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Re: The Role of Software Consulting Firms in... the World?

by ELISHEVA (Prior)
on Mar 03, 2011 at 18:40 UTC ( #891280=note: print w/replies, xml ) Need Help??

in reply to The Role of Software Consulting Firms in... the World?

The kind of "consulting firm" you describe here is what we used to call a body shop: it is basically an out sourced HR department for temp workers and anyone working for them needs to keep that in mind.

As one of their "bodies", it is wise to think of them as an outsourced marketing arm rather than an employer, whatever the formal legal relationship. They do the client search for you so you can have more time to do the actual technical work you enjoy. You always have the option to find someone else or even develop your own marketing and business skills so that you are not so dependent on them.

To me an "employer" has a responsibility not only to pay you a salary, but also they often have a career path in mind for you. Since they can't fire you easily, their best option is to develop you. A temp firm/body shop can easily fire you so it has no motive to develop you. If one works for such a company one has to take the initiative and plot out a career path of one's own. No one needs to be a victim if one does that. Spend some time looking the market and industry power dynamics. Brainstorm about what would give you more negotiating power. Is it skills, professional network, exposure and self-branding? You aren't going to get quarterly reviews asking how you've grown professionally from a body shop, so you'll have to do it yourself.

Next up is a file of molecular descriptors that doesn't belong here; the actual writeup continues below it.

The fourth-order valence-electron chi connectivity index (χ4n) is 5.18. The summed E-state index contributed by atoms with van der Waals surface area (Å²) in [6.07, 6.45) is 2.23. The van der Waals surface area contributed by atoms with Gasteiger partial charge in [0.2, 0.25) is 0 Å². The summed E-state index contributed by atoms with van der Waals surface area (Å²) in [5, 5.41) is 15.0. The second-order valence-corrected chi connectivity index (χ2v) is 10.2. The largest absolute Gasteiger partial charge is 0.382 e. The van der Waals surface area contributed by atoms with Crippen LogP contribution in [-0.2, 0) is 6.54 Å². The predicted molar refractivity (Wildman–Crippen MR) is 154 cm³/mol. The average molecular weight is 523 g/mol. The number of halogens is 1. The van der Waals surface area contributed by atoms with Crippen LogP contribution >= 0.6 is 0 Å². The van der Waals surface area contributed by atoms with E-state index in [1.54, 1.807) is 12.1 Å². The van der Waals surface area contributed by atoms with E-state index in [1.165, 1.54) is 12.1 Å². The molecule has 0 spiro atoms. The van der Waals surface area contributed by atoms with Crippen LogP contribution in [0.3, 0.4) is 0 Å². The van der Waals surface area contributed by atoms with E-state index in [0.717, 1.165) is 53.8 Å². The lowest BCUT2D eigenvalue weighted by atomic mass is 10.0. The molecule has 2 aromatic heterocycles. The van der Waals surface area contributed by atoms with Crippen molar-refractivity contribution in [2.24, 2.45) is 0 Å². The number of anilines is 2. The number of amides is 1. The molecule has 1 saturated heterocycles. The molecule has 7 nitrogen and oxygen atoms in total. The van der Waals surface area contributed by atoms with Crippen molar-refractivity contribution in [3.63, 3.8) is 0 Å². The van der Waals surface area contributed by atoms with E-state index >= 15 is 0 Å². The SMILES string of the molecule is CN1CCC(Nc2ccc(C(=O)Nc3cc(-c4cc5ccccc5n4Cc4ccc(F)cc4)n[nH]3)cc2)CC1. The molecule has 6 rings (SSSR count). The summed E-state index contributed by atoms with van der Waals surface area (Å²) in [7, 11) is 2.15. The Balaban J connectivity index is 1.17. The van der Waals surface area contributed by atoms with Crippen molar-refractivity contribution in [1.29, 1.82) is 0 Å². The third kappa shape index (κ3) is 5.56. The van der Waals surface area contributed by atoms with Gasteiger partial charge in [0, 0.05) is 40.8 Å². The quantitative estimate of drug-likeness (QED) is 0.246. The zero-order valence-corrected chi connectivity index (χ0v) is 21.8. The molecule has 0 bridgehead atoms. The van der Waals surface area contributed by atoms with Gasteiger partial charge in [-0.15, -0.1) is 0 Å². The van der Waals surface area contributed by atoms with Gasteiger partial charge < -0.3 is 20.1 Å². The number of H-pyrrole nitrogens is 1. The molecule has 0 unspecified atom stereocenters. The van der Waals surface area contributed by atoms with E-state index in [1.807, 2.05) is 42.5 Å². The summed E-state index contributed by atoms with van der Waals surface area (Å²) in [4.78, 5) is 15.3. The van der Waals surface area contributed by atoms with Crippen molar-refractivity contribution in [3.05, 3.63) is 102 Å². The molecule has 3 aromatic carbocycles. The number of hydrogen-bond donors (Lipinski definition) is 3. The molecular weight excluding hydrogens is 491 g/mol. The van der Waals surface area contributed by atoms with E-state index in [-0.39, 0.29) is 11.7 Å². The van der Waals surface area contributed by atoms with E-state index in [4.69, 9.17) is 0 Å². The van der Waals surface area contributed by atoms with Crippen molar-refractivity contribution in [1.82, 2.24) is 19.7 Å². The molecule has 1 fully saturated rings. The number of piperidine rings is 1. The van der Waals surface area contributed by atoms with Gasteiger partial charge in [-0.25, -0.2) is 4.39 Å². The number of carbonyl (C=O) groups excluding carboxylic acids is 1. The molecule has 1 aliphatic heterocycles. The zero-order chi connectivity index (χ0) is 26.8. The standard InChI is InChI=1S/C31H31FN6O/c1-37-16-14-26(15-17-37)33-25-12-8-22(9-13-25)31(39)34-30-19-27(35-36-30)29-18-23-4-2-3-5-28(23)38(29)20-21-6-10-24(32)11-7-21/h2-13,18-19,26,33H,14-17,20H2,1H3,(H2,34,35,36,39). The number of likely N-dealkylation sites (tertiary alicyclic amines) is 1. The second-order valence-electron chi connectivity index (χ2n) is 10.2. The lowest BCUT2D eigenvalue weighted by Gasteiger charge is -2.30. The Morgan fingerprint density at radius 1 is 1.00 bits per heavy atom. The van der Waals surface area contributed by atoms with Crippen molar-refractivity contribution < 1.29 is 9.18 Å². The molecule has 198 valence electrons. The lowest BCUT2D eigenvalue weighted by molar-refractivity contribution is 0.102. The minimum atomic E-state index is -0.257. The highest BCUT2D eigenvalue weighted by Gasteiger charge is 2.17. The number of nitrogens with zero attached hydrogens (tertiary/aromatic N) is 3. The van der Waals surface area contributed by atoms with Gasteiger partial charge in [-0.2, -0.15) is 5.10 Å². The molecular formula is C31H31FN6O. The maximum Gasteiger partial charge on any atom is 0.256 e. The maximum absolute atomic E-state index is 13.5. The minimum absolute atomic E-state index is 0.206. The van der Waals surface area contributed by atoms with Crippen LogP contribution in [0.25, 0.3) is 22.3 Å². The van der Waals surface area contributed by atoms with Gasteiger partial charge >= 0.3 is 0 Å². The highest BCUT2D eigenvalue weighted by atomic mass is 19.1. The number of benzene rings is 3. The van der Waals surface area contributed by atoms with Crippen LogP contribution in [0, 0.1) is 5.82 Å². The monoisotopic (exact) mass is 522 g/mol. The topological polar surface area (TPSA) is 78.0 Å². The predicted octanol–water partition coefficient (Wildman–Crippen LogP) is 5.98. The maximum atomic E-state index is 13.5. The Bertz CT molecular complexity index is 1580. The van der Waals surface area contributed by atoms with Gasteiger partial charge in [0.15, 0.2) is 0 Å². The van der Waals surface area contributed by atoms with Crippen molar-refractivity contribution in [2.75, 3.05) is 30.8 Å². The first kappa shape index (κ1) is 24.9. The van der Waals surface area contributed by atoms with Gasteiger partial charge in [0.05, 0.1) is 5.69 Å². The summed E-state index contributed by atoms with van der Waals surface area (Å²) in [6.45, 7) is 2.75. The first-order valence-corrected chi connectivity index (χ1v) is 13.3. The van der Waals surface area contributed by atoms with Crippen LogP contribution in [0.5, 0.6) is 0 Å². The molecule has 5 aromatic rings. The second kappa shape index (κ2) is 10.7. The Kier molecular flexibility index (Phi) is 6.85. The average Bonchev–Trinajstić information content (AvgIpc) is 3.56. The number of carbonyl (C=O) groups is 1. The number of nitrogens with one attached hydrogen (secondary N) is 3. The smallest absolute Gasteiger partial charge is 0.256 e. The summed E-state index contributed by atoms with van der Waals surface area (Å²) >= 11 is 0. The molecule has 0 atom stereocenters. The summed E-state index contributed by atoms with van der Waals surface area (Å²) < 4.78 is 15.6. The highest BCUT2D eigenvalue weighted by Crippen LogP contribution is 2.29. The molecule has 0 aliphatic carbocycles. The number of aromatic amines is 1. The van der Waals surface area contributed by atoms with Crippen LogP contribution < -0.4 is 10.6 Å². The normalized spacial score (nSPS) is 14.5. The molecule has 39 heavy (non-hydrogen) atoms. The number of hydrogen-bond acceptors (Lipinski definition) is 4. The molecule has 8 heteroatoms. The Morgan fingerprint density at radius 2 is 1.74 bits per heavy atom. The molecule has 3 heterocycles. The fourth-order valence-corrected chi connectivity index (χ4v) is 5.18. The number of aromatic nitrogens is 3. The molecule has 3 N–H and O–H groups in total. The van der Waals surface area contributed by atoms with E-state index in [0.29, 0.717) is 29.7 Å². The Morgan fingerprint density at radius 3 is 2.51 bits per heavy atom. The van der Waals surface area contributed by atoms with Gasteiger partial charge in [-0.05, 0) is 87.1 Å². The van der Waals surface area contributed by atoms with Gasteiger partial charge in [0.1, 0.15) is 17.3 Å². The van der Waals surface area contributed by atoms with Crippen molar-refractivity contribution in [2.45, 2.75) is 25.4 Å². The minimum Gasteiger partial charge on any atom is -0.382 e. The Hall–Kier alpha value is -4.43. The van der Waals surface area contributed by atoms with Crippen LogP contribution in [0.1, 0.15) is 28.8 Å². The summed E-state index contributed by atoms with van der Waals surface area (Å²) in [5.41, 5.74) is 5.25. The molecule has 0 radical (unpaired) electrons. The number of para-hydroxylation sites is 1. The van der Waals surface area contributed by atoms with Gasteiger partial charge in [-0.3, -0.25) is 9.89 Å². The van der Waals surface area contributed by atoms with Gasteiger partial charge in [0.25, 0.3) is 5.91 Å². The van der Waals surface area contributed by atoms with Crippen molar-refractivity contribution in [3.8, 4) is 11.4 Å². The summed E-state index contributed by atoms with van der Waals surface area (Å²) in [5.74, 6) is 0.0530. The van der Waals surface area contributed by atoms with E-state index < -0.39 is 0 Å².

I think it also worth pointing out that there is another very different kind of "consulting firm" that does actual software consulting rather than shopping out people. There is often a special area of expertise or methodological approach that colors the company's projects. The company looks for projects that are large enough for employees to work together as a team. There is usually training and knowledge transfer. Even though most of the work time may be spend on site at various clients, there is still a sense of company and team. Employees who are not on a project usually get assigned an in-house task. They don't get fired just because they are "on the beach".

My own work experience has largely been with this second type of consulting firm. I've been both on the service provision role (working at client sites) and also in the management role in such companies. I found a lot of advantages to this sort of environment: projects are constantly changing so you are always getting exposure to new ideas and technologies. You also get to experience a lot of corporate environments. At the same time, you have a group of people who care (somewhat) about you and your professional development.

They come in large and small sizes. I've never worked for Accenture, but I believe it operates that way. That would be an example of a big firm (a very big one). There are many boutique firms that also work this way. If one wants to work for such a firm, it pays to network aggressively. The boutique versions of these firms aren't the sort to take out big ads in the weekly tech employment section of a newspaper.

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